A Note to Readers
I’m taking a blogging sabbatical and will be re-publishing my chapter-a-day thoughts on David’s continued story in 2 Samuel while I’m take a little time off in order to focus on a few other priorities. Thanks for reading.
Today’s post was originally published in May 2014
.

Today’s featured image was created with Wonder A.I.

If you know anyone who might be encouraged by today’s post, please share.

Blind Spots

Blind Spots (CaD 2 Sam 13) Wayfarer

When King David heard of all these things, he became very angry, but he would not punish his son Amnon, because he loved him, for he was his firstborn.
2 Samuel 13:21 (NSRV)

I have been doing leadership development with the management team of one department of a client this week. It’s been both fascinating and a lot of fun as I spent time with each team member, learned their Enneagram Type, shadowed them as they went about their job, and observed them coaching their team members. Today, I get to sit with the team and review my observation and recommendations. They are great people and have a lot of potential but they also have a lot of challenges both individually and collectively.

David was a great warrior, a great general, and a great leader of men. Evidence leads me to believe that he was not, however, a great husband or father. As we’ve read David’s story he has slowly been amassing wives like the spoils of war and the result was many children. But, an army of children does not an army make. A family system and the complex relationships between birth order and gender can be difficult enough for a monogamous, nuclear family. I can’t imagine the exponential complexities that emerge when you have eight wives, ten concubines, and children with almost all of them.

As I read through these chapters I’ve noticed that I never read of David telling his children “no” nor do I read of him disciplining them for their behavior. David appears to have even had a reputation among his offspring for not refusing their requests. David’s daughter, Tamar, tells her half-brother Amnon that if he simply asks Dad she’s sure he’ll let them get married. When Amnon rapes Tamar instead and then turns her away we hear of David’s anger, but he doesn’t do anything about disciplining his beloved firstborn son. When Tamar’s full brother Absalom plots to kill their half-brother Amnon in revenge, Absalom goes to David and presses good ol’ dad until David relents and sends all the brothers on Absalom’s little fratricidal sheep-shearing retreat.

David has a blind spot. He can lead an army to endless victories but his record as leader of a family is a tragic string of failures and defeats.

I cannot point at David without three fingers pointing back at me. We all have our blind spots. The managers I’ve been mentoring this week have been learning that their Enneagram Type reveals their tremendous strengths, but also their core fears and weaknesses. If they are going to succeed as a team, they will have to embrace both within themselves and their team members. Our greatest strengths have their corollary weaknesses. We cannot escape this reality, but we can escape being enslaved to it. What we can do is be honest about our blind spots. We can choose to shine a light on them and invest time and attention in addressing them. We can surround ourselves with others who will graciously help us see them, work through them, and who will patiently love us as we do.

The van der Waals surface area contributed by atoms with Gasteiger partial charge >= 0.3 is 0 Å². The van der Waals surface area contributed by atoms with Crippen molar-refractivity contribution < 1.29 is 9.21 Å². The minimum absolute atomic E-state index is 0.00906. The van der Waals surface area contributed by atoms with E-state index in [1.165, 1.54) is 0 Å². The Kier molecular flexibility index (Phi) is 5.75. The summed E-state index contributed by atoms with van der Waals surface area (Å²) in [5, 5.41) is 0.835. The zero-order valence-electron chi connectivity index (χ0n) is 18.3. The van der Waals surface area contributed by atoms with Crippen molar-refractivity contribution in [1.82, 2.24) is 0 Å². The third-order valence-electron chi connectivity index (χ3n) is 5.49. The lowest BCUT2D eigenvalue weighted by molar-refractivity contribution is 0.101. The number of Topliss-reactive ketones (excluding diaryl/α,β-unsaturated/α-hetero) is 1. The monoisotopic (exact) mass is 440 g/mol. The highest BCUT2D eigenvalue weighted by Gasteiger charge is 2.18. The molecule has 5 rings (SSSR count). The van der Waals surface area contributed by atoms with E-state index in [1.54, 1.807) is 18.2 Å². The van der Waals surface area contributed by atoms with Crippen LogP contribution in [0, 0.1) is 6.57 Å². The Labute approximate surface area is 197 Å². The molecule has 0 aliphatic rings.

A Note to Readers
I’m taking a blogging sabbatical and will be re-publishing my chapter-a-day thoughts on David’s continued story in 2 Samuel while I’m take a little time off in order to focus on a few other priorities. Thanks for reading.
Today’s post was originally published in May 2014
.

The featured image on today’s post was created with Wonder A.I.

If you know anyone who might be encouraged by today’s post, please share.

The Spiritual Test

The Spiritual Test (CaD 2 Sam 12) Wayfarer

Then David said to Nathan, “I have sinned against the Lord.”
2 Samuel 12:13a (NIV)

When I was five years old, while on a Christmas Eve sleepover at my grandparent’s house,  I stole all of my siblings’ gift envelopes off of the Christmas tree and hid them in my suitcase. I watched in silence on Christmas day as grandma racked her brain to figure out where those envelopes went. Then, I promptly forgot that my mom would be the one unpacking my suitcase when we got home. I was totally busted. My butt was as rosy as Santa’s cheeks from the spanking that quickly followed. The cheeks of my face were quickly stained with tears of remorse. I called grandma to confess my heinous crime and to ask her forgiveness.

I learned at an early age that your sins find you out. Having said that, let me readily admit that it didn’t stop me from sinning. I’ve made plenty of tragic choices since then. Along my journey, however, I’ve come to realize that hiding, concealing, obfuscating, blaming, and excusing my wrongdoing is both delaying the inevitable and stunting my spiritual growth and development. The further I get in the journey the more readily I’ve embraced my fallibility and shortcomings. I might as well cut to the chase, admit I blew it, and allow everyone to move on.

I’ve been reading the book Seven by Jeff Cook which explores the link between Jesus’ “Beatitudes” and the seven deadly sins. He writes,